Sport watch: Includes features such as a countdown timer, calendar and clock.
Stopwatch and lap/split times: After each lap at a track or every mile on a marked-distance race course, hit the "Lap" button to see how your pace has changed throughout your workout or race (a.k.a. your "split").
Recovery heart rate mode: Tracks the time it takes your heart to return to its normal, resting rate. It's a good indicator of cardiovascular fitness and especially important if your workouts include sprints or interval training.
Time in target zone: Tracks the time you spend exercising within your target zone. Some zones and goals require more time than others.
Calorie counter: Estimates the calories burned during exercise. This can be especially handy if your workouts are part of a weight-loss program.
Speed and distance monitor: Calculates the speed and measures the distance covered in a particular workout. This is typically done via a GPS receiver for outdoor use or a foot pod for indoor use or use in an outdoor area with limited satellite reception. A foot pod uses an accelerometer to determine the length of each stride. For details, see the REI Expert Advice article, Speed and Distance Monitors.
PC interface: Connects your heart rate monitor to your home computer so you can download training statistics for analysis and storage. This may be wireless or require a separate computer connection.
Fitness trainer: This provides alerts for intensity levels that fall above or below your chosen training zones.
Coded transmitter: Encrypts transmissions from the chest strap to the wristwatch-style receiver to prevent crosstalk, which are signals from the wireless HRMs of others exercising around you.
Bicycle-mounting options: Many HRMs can dock to a bicycle's handlebar, though doing so may require a mounting accessory. Add a speed and cadence sensor to your bike to help maintain your cycling rhythm.
Battery replacement: Many, but not all, HRM wrist receivers use consumer-replaceable batteries to simplify maintenance.
Q: How does heart rate relate to fitness?
A: Blood carries oxygen to your muscles, which need that oxygen in order to perform. An efficiently beating heart delivers oxygen to the blood more effectively than an unhealthy heart. As a result, oxygen consumption is closely related to heart rate, particularly when exercise intensity increases.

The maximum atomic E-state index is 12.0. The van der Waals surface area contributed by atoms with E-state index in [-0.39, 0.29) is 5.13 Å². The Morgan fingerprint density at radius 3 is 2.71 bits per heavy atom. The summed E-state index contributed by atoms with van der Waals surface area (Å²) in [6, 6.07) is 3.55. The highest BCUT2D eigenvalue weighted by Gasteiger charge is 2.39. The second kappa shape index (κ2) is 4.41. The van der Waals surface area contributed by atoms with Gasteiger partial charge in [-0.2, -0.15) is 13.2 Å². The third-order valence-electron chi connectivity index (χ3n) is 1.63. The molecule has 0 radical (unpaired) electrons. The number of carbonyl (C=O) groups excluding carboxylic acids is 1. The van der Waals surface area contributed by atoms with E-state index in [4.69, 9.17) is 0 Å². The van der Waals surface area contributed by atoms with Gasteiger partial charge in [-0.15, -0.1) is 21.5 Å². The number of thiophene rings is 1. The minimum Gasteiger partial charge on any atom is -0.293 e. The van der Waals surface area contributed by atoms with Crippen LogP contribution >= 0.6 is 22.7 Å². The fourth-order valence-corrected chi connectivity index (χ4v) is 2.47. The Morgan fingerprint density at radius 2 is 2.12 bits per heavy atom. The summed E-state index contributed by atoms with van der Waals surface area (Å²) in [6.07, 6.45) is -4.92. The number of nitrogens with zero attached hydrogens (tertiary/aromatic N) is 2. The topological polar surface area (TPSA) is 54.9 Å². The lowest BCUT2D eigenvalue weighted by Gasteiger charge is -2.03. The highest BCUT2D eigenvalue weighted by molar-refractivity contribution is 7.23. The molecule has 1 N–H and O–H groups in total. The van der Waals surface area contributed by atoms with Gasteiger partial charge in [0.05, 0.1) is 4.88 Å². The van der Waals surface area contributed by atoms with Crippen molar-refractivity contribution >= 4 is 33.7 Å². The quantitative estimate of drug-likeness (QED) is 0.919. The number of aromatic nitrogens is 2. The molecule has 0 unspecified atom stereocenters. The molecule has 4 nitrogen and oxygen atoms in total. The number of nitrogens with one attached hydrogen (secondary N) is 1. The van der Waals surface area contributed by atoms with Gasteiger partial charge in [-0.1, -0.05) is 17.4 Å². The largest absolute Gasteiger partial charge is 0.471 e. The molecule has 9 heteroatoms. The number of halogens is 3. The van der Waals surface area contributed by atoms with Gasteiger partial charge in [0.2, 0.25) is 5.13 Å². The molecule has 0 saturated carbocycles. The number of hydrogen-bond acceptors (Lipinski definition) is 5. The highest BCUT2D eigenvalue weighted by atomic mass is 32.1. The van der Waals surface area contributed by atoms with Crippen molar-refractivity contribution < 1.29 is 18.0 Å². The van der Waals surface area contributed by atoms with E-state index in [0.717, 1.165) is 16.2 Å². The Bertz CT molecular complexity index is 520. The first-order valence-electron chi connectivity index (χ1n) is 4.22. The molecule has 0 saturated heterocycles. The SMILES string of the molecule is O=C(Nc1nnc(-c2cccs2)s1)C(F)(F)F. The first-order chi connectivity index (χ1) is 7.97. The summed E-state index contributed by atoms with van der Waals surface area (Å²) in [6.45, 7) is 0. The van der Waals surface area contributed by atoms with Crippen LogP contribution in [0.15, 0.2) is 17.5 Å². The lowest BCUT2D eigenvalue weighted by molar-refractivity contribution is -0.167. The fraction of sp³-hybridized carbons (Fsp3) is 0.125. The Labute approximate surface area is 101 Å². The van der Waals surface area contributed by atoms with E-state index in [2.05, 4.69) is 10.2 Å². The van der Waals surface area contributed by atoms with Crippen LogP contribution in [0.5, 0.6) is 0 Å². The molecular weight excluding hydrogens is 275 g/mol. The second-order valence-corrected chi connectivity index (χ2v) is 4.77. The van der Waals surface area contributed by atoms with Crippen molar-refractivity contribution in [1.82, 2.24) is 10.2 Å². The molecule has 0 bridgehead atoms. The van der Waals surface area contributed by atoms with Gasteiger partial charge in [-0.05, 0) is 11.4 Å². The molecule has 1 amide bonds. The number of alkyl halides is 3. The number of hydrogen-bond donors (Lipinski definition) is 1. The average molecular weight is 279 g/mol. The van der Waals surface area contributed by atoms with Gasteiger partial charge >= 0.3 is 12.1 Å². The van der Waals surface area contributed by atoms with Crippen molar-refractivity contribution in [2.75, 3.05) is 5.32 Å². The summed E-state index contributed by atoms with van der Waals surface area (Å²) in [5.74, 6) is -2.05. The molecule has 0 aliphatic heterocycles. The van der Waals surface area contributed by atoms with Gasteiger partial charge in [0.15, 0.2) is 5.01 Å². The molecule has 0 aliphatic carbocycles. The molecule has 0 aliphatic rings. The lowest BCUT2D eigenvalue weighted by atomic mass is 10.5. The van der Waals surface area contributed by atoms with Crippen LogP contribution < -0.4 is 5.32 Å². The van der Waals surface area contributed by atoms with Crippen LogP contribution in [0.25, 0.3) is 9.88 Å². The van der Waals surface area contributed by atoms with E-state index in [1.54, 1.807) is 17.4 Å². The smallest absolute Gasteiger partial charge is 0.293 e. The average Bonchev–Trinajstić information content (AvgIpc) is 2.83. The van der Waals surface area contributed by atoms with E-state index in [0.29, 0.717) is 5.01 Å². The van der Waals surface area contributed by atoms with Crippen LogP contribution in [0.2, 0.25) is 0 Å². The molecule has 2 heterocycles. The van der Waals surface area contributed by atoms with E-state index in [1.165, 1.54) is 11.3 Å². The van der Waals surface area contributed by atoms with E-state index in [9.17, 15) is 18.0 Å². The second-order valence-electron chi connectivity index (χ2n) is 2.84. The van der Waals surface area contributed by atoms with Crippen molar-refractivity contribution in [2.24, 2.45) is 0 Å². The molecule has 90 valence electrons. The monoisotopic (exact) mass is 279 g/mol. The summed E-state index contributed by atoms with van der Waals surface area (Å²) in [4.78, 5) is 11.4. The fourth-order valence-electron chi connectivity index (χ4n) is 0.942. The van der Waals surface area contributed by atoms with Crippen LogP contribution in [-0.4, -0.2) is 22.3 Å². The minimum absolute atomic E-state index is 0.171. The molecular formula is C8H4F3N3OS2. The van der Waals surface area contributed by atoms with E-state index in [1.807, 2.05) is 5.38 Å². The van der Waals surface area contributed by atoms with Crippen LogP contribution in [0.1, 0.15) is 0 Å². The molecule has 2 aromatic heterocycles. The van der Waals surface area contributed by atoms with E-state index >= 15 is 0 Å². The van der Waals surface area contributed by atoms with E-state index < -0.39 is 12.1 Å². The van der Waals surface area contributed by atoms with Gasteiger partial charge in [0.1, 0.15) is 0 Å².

Q: Why do I have a different maximum heart rate for different sports?
A: You use distinct muscles groups for varying lengths of time at different intensities. Your maximum heart rate will generally be higher when employing more muscles for shorter periods with more force. A sprinter might have a higher heart rate following a 400-meter race, for instance, than a distance runner after a 2-mile race.
Q: How does a heart rate monitor work?
A: Either a wireless chest strap or a finger-activated pulse monitor on your wrist detects your pulse electronically and sends that data to a wristwatch-style receiver, which displays your heart rate.
Q: Will a foot pod work with any heart rate monitor?
A: A particular brand of foot pod will generally work only with the same brand of heart rate monitor.
Q: How does a foot pod work?
A: A foot pod is an alternate means (as opposed to a GPS unit) of calculating speed and distance. It uses an accelerometer to estimate the length of each stride, taking into account variations due to terrain, fatigue, etc. Some HRMs combine your foot pod's stride data with other calibrating information to approximate your speed and distance. These generally display your current pace, though many cannot save data for later analysis. A heart rate monitor with a properly calibrated foot pod can provide distance measurements with accuracy similar to GPS receivers, and even better in locations where GPS reception is poor, such as indoor tracks.
Q: Will a GPS heart rate monitor work when I'm trail running?
A: GPS receivers can track your speed and distance wherever satellite signals are present. Unlike a foot pod, it can also help map your course. Problematic areas are those where signals cannot penetrate, such as forests with dense canopy vegetation or canyons. If you are unsure about a training location, try running it with your GPS heart rate monitor. If the GPS receiver cannot hold the signals, buy a compatible foot pod later.
By Derek Klobucher
Read Author Bio
Last updated: 02/18/2014
In This Article
How are we doing? Give us feedback on this page.